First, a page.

Only a few days ago, Saudi Arabia was pushing for a production cut among its oil-producing allies, including Russia. On Sunday, the kingdom did exactly the opposite and opened the spigots, sending prices down more than 30 per cent, the greatest loss since the start of the 1991 Gulf War. The sudden reversal shocked the energy, equity and bond markets around the world.
Saudi Arabia has in effect declared war on oil powerhouses Russia and the United States. Why the sudden reversal?
The U-turn hammered oil, which was already losing value at a rapid rate as COVID-19, the disease caused by the novel coronavirus, swept across the planet. In early European trading, the price of Brent crude, the international benchmark, fell below US$32 a barrel before recovering somewhat to just under US$35, down more than 23 per cent on the day. In early January, Brent was trading north of US$65.
American natural gas prices fell to a 21-year low and shares of Riyadh-listed Saudi Aramco, the world’s biggest publicly traded company, fell well below its initial offering price. Aramco has lost about US$500-billion in value since December, putting its plans for an international listing in jeopardy.
Saudi Arabia is the effective leader of the Organization of Petroleum Exporting Countries (OPEC). Since 2016, its main non-OPEC ally has been Russia, forming what’s known as the OPEC+ group. The Saudis and the Russians have always had an uneasy alliance, but they worked together to curb production to try to prop up prices. The pact more or less worked. Since early 2018 until January, oil prices generally ranged from US$60 to US$80 a barrel, more than enough to clear Russia’s budget and almost enough to clear Saudi’s.
Recently, the OPEC+ deal strained relations between Moscow and Riyadh. According to Bloomberg and other media reports, Russia wasn’t happy that the propped-up oil price was effectively subsidizing the burgeoning U.S. shale industry – the U.S., not Saudi Arabia, is now the world’s biggest oil producer.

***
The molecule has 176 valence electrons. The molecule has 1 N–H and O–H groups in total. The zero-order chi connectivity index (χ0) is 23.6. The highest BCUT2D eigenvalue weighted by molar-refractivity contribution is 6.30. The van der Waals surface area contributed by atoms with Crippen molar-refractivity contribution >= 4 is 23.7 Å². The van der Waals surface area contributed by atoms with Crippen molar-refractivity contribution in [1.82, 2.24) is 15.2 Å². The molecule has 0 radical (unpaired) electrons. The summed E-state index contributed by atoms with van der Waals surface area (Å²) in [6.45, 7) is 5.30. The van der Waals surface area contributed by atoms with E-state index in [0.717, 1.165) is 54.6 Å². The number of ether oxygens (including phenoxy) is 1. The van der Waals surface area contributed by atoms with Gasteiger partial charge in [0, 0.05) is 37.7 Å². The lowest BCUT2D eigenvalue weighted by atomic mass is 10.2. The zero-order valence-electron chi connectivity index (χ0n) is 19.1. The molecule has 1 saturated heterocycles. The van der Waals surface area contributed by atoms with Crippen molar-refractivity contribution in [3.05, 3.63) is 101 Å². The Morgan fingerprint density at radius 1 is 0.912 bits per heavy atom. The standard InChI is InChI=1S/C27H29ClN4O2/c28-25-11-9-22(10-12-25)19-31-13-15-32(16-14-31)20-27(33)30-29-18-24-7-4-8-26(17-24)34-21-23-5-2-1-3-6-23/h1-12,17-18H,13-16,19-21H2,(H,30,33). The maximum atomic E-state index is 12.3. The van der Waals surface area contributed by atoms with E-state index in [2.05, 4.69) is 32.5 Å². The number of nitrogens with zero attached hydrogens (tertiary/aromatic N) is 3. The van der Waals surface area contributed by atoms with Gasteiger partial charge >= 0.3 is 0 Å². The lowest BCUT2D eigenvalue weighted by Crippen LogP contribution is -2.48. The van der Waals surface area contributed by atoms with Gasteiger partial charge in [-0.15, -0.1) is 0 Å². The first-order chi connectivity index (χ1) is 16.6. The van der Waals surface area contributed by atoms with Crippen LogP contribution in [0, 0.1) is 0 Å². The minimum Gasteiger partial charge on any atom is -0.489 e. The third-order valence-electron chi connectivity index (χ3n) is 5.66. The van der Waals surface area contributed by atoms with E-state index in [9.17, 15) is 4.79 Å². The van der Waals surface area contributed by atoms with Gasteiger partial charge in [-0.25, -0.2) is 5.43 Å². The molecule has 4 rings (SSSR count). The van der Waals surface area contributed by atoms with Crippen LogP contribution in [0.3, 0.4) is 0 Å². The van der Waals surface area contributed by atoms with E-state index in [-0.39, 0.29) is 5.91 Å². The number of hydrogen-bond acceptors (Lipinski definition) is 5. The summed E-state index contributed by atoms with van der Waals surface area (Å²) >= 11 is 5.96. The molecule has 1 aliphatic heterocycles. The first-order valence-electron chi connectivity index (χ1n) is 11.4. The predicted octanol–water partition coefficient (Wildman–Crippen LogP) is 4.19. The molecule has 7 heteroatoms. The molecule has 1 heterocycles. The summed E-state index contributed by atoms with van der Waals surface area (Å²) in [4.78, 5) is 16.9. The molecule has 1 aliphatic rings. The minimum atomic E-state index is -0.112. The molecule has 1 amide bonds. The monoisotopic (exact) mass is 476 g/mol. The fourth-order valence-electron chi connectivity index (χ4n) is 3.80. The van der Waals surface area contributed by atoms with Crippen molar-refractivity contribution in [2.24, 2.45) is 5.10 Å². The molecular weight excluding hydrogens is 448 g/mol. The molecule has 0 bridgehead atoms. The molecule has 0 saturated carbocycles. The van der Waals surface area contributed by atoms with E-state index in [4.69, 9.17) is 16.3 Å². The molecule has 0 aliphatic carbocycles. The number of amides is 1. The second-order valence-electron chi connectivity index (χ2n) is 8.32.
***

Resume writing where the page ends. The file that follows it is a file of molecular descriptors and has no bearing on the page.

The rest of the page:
Russian President Vladimir Putin was also angry that Donald Trump was using energy as a political weapon against the Russians. The U.S. President had used sanctions to prevent the completion of the Nord Stream 2 pipeline from Siberia’s gas fields to Germany (upsetting German Chancellor Angela Merkel). Mr. Trump went after the Venezuelan business of Rosneft, the state-owned Russian oil giant, too.
On Friday, the OPEC+ group met in Vienna and oil traders assumed that COVID-19’s trashing of oil demand and prices since January would all but ensure a production cut – the Saudis were making the case for an output reduction of about 1.5 million barrels a day on top of the reduction of 2.1 million barrels that had already been agreed. But Russia refused and the meeting broke up with no agreement of any sort. At that point, Saudi Arabia went to war by offering steep discounts to its customers around the world.
The brawl has the Saudis punishing the Russians and the Russians punishing the Americans. Of course, the oil industries of all three countries will suffer tremendously. Oil wars typically produce no winners. Remember, in 2014, Russia and the Saudis teamed up to try to shut down the U.S. shale industry. The production free-for-all sent prices spiralling down to about US$30 a barrel from US$100, yet shale oil managed to survive.
Where oil prices go from here is an open question, but there is a good chance they will not recover quickly. On Monday, the International Energy Agency cut its forecast for 2020 oil demand growth to negative 90,000 barrels a day. Only last month, before COVID-19 began to hit Europe hard, it was forecasting a rise 820,000 barrels a day. If the new IEA numbers prove accurate, global oil demand will contract for the first time since 2009, when much of the world was mired in post-financial crisis recession.
Cheap oil will produce some winners. The price of a fill-up will fall, putting more coins in consumers’ pockets. Home heating bills should fall, too. Sales of gas-guzzling SUVs might pick up.
But there will be a lot of losers, too. Oil and gas shares were slumping even before Russia and Saudi Arabia went to war and now face near free-fall. Some of the highly leveraged shale companies won’t make it. With oil so cheap, the green energy revolution might be put on hold. Saudi Arabia might face a financial crisis, since it needs oil prices of US$80 or more to balance its budget. (Russia needs US$38, according to analysts, so might have more staying power). The high-cost Alberta oil sands companies, already hurting from the recent price slump, will experience more pain.
The COVID-19 outbreak could trigger a global recession. Were that to happen, oil prices could fall further. Energy investors are in for rough ride.
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